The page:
Brian stood up and approached Lynn. He reached for her hand. “Steve loved you guys. He always talked about you at the office. Look at the nice car you have and the beautiful house you live in. If it weren’t for him…”
“If it weren’t for him, what, Brian?” Lynn asked tensely, trying not to cause a scene. Brian, looking rather uncomfortable, sat back down.
“The house was bought with my money, from my business. In fact, everything I own, everything the kids own, was bought with my money. Ward, Inc. may have grown significantly since it began five years ago, but believe it or not, it still has yet to see a profit. Fortunately I’m financially stable. Steve may have been a marketing genius, but he had very little common sense. He made horrible investments. He didn’t even have life insurance.”
This statement was followed by a low murmur among the people in the room,
Lynn looked around her and sighed.
“I wouldn’t expect any of you from Ward, Inc. to understand the kind of person Steve really was,” Lynn continued. She glanced at a few of Steve’s golfing buddies who were sitting in the back. “Nor would I expect any of his close friends. You all got to see the business Steve or the friend Steve. Steve gave you the best of his life. Meanwhile the father Steve was missing from Dylan’s soccer game. Sadie won her first dance competition but Steve was not there to see it because he was at an alleged business conference in San Francisco. But I knew it wasn’t a conference.”
Lynn turned to face Susan Myers, a long-time business assistant at Ward, Inc. She was pretty, with long chestnut hair and bright blue eyes. She was also twenty years
Lynn’s junior. It had been no secret to Lynn that Steve had a year-long affair with Susan two years before. Lynn witnessed Susan’s face turn beet red as she hurried from the room.
“Jack started kindergarten in September. I was there to see him off on the school bus but Steve wasn’t. He could’ve been. He even said he would. But then ‘something’ came up at work and he had to go in early.”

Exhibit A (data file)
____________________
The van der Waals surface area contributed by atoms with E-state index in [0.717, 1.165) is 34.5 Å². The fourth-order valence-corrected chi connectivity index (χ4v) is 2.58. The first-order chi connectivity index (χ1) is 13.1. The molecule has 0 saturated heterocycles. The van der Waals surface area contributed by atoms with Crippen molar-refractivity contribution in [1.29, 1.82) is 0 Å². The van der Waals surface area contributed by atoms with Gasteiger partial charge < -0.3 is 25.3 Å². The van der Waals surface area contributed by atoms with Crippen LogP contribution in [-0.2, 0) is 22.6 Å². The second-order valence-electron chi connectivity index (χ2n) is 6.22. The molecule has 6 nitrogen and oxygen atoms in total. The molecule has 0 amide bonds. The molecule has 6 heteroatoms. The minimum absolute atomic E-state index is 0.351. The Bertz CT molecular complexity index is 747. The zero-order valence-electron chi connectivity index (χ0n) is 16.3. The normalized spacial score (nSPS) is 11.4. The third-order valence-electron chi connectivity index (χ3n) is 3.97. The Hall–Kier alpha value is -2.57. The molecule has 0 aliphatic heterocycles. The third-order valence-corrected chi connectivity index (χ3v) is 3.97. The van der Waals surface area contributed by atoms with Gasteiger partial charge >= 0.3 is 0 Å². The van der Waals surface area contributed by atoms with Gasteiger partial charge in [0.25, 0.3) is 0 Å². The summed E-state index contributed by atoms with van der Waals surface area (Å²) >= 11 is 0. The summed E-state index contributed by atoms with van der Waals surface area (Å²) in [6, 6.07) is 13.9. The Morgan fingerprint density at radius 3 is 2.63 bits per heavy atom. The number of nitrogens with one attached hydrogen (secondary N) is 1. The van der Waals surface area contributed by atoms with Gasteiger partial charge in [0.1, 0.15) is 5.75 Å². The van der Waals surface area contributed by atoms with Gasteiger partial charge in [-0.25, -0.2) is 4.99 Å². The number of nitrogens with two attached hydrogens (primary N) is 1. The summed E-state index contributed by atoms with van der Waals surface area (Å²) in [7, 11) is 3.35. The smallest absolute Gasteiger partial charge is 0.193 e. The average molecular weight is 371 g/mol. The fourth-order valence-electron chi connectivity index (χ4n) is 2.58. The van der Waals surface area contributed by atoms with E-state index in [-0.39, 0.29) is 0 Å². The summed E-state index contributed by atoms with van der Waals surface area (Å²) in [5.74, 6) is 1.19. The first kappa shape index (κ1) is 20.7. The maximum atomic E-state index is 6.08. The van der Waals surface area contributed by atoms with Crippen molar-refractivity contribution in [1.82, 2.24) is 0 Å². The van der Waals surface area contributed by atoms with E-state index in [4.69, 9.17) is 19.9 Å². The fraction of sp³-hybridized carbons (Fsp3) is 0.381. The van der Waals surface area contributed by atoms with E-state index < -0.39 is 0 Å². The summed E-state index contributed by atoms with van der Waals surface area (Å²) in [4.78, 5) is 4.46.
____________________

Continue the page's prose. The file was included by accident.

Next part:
“I didn’t mind him cheating. I had resolved myself to his deceit the first time he did it. I gave him an ultimatum: he either stop or I cease backing him financially. At this time he was still getting Ward, Inc. off the ground. We had decided to stay together until the kids were older. And I didn’t care what he thought of me. I knew he didn’t like me being a success, especially a bigger success than he was. What I did mind was the fact that he couldn’t be there for his kids. Sadie is almost eight, Dylan is almost seven and Jack is almost six. You know how many of their birthdays Steve attended? One. Sadie’s first birthday eight years ago. You wouldn’t think someone would want to work on a big holiday like Christmas. Especially with his children so excited.” Lynn chuckled. “Not Steve. Every Christmas Steve would sneak off to the den to do some kind of work. And forget family vacations. The only ‘vacation’ we had was last year when we took the kids to Disney World for the first time. Or, I guess I should say, I took them to Disney. Steve spent his days pent up in the condo we were renting working away. It always seemed as if he were trying to avoid us.”
Lynn glanced at her children fidgeting in the first row. “I often asked him why he worked so much and he told me because if he didn’t he felt he would die. How ironic that it was his work that did him in.”
“If there was a final thing I could say to Steve, it would be this: thank you for giving me three beautiful children and thank you for teaching me to live a full life instead of work my life away.”
The room was eerily silent as Lynn left the podium, gathered her three children and walked out.